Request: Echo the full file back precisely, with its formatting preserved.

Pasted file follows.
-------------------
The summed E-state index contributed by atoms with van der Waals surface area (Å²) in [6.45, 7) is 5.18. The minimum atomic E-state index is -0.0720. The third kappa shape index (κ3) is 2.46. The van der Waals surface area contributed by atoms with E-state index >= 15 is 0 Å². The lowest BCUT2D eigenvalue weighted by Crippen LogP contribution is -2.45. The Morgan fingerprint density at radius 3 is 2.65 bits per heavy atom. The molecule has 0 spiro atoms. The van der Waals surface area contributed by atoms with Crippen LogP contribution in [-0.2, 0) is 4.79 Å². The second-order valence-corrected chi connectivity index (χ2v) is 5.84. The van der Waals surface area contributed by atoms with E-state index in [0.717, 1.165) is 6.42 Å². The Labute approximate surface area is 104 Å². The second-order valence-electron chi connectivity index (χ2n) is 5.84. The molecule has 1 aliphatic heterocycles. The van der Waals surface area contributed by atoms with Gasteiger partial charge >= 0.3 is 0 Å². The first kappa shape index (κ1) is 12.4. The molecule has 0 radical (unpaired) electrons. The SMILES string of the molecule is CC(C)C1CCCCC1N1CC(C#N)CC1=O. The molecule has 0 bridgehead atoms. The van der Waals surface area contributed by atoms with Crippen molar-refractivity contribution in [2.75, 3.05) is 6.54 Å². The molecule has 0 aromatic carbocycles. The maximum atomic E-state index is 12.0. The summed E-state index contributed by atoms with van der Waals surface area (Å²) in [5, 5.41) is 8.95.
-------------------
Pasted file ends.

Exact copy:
The summed E-state index contributed by atoms with van der Waals surface area (Å²) in [6.45, 7) is 5.18. The minimum atomic E-state index is -0.0720. The third kappa shape index (κ3) is 2.46. The van der Waals surface area contributed by atoms with E-state index >= 15 is 0 Å². The lowest BCUT2D eigenvalue weighted by Crippen LogP contribution is -2.45. The Morgan fingerprint density at radius 3 is 2.65 bits per heavy atom. The molecule has 0 spiro atoms. The van der Waals surface area contributed by atoms with Crippen LogP contribution in [-0.2, 0) is 4.79 Å². The second-order valence-corrected chi connectivity index (χ2v) is 5.84. The van der Waals surface area contributed by atoms with E-state index in [0.717, 1.165) is 6.42 Å². The Labute approximate surface area is 104 Å². The second-order valence-electron chi connectivity index (χ2n) is 5.84. The molecule has 1 aliphatic heterocycles. The van der Waals surface area contributed by atoms with Gasteiger partial charge >= 0.3 is 0 Å². The first kappa shape index (κ1) is 12.4. The molecule has 0 radical (unpaired) electrons. The SMILES string of the molecule is CC(C)C1CCCCC1N1CC(C#N)CC1=O. The molecule has 0 bridgehead atoms. The van der Waals surface area contributed by atoms with Crippen molar-refractivity contribution in [2.75, 3.05) is 6.54 Å². The molecule has 0 aromatic carbocycles. The maximum atomic E-state index is 12.0. The summed E-state index contributed by atoms with van der Waals surface area (Å²) in [5, 5.41) is 8.95.